Rosa Carrillo of Carrillo & Associates, describes herself as a “thought leader in transformational leadership for environment, safety and health” with a “unique understanding of safety culture and complex environments”. Prior to her attendance as a keynote speaker at the SIA National Convention in September SafetyAtWorkBlog was able to ask Rosa Carrillo about leadership, trust and communication.
Carrillo is aware of the risk of transferring concepts and practices rather than translating them and tailoring them to local needs. She told SafetyAtWorkBlog:
“I am afraid that one of my core principles is that you can’t just take what someone else did to address human behavior and implement it with “minimal translation” even if it was developed in your own country. You can certainly do that more readily with technology, but even then you must customize its introduction. Most leading edge thinkers in the safety field agree that benchmarking leads you down the rose garden path. You spend lots of money and feel you are doing the right thing until the next disaster emerges.”
Australia requires effective consultation (see below) on occupational health and safety (OHS) matters. This has been refined over the last four decades and is an accepted element of safety management. North America seems to prefer the term “communication” to differentiate this activity from the broader occupational category of “consultants” but communication also links OHS consultation with other communication roles and subjects like public relations and risk communication.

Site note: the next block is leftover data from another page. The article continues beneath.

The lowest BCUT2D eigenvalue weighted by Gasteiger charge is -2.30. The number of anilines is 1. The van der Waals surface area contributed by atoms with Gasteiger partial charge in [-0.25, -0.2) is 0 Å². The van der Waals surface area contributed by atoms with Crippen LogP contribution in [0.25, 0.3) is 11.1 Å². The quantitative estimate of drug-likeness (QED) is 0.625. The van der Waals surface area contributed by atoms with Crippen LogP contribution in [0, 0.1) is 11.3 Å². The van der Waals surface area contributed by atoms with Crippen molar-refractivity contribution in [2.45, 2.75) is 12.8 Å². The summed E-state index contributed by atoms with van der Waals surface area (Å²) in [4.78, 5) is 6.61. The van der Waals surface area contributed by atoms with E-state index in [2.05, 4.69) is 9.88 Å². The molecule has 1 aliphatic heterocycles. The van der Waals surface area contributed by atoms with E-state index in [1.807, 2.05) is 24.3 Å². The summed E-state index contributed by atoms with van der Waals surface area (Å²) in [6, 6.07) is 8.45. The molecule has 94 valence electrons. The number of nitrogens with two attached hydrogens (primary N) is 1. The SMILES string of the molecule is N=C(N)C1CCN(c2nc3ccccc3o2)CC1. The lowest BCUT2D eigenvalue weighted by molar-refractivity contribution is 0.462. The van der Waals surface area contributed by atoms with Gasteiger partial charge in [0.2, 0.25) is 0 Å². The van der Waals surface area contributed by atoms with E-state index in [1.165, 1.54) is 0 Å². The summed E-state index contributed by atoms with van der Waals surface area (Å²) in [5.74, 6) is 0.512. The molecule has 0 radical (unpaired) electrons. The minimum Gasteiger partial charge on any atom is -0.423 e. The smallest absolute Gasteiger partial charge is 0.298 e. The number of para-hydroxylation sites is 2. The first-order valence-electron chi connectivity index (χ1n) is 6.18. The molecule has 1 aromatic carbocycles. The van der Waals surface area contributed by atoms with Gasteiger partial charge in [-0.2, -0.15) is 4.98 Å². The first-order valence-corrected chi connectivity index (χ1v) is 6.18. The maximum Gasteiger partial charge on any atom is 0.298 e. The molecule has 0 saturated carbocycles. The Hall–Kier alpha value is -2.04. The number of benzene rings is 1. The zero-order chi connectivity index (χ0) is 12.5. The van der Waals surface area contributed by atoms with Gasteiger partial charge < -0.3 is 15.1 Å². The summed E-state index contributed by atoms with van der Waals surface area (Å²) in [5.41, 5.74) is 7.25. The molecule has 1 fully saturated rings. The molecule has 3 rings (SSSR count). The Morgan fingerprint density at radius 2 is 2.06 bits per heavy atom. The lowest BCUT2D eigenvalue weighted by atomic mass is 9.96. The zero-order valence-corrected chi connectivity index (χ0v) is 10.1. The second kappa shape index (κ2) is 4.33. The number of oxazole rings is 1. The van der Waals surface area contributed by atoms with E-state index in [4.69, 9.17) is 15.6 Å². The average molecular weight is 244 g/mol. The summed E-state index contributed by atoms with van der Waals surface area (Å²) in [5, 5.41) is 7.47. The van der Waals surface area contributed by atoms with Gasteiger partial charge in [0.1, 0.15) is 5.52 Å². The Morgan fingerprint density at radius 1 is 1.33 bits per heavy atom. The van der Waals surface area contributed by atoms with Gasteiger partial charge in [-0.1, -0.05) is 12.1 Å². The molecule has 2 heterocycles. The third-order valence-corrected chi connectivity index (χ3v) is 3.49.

Carrillo said this on communication and trust:
“The successful introduction and implementation of change efforts is where trust and open communication are essential… Management creates the biggest barrier by not listening to and responding to employee concerns on a consistent basis (not just after an incident). To a lesser extent employees contribute as well by withdrawing and withholding information because they assume management wont’ listen. To be explicit, however, the responsibility rests on leadership to reopen the path to communication. They have to build the relationships with key employees and establish credibility before information will begin to flow upwards. Make no mistake, if the information isn’t flowing upwards, management is not getting the real time data it needs to make right decisions.”
The lack of the “upward flow” is something Australian OHS professionals have been aware of for some time and is part of the reason that recent Work Health and Safety law changes have refined consultation to be more of a dialogue. Australia’s 2011 Code of Practice – Work Health and Safety Consultation, Co-operation and Co-ordination states:
“Effective health and safety consultation also has other benefits:
- Greater awareness and commitment – because workers who have been actively involved in how health and safety decisions are made will better understand the decisions.
- Positive working relationships – because understanding the views of others leads to greater co-operation and trust.” (page 4, emphasis added)